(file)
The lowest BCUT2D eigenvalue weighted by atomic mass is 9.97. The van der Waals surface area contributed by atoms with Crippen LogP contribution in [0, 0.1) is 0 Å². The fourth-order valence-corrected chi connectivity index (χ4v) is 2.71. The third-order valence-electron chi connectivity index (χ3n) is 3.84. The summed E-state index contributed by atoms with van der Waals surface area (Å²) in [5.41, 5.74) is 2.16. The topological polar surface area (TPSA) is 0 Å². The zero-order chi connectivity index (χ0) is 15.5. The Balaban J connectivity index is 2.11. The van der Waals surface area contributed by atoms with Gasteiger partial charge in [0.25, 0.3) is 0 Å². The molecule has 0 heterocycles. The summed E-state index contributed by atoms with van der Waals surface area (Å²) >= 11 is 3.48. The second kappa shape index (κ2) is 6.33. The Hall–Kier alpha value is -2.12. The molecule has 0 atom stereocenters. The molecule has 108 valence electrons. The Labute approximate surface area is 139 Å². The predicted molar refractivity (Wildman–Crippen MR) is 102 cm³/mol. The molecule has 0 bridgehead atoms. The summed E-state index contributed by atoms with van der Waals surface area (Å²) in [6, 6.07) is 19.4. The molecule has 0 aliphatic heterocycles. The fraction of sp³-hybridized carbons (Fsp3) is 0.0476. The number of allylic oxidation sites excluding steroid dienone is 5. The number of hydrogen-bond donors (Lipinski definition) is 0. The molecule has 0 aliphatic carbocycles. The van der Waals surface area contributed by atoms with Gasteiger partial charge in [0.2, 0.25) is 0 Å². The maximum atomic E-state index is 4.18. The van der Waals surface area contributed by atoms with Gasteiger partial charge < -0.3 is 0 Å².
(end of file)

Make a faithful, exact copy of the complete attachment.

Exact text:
The lowest BCUT2D eigenvalue weighted by atomic mass is 9.97. The van der Waals surface area contributed by atoms with Crippen LogP contribution in [0, 0.1) is 0 Å². The fourth-order valence-corrected chi connectivity index (χ4v) is 2.71. The third-order valence-electron chi connectivity index (χ3n) is 3.84. The summed E-state index contributed by atoms with van der Waals surface area (Å²) in [5.41, 5.74) is 2.16. The topological polar surface area (TPSA) is 0 Å². The zero-order chi connectivity index (χ0) is 15.5. The Balaban J connectivity index is 2.11. The van der Waals surface area contributed by atoms with Gasteiger partial charge in [0.25, 0.3) is 0 Å². The molecule has 0 heterocycles. The summed E-state index contributed by atoms with van der Waals surface area (Å²) >= 11 is 3.48. The second kappa shape index (κ2) is 6.33. The Hall–Kier alpha value is -2.12. The molecule has 0 atom stereocenters. The molecule has 108 valence electrons. The Labute approximate surface area is 139 Å². The predicted molar refractivity (Wildman–Crippen MR) is 102 cm³/mol. The molecule has 0 bridgehead atoms. The summed E-state index contributed by atoms with van der Waals surface area (Å²) in [6, 6.07) is 19.4. The molecule has 0 aliphatic heterocycles. The fraction of sp³-hybridized carbons (Fsp3) is 0.0476. The number of allylic oxidation sites excluding steroid dienone is 5. The number of hydrogen-bond donors (Lipinski definition) is 0. The molecule has 0 aliphatic carbocycles. The van der Waals surface area contributed by atoms with Gasteiger partial charge in [0.2, 0.25) is 0 Å². The maximum atomic E-state index is 4.18. The van der Waals surface area contributed by atoms with Gasteiger partial charge < -0.3 is 0 Å².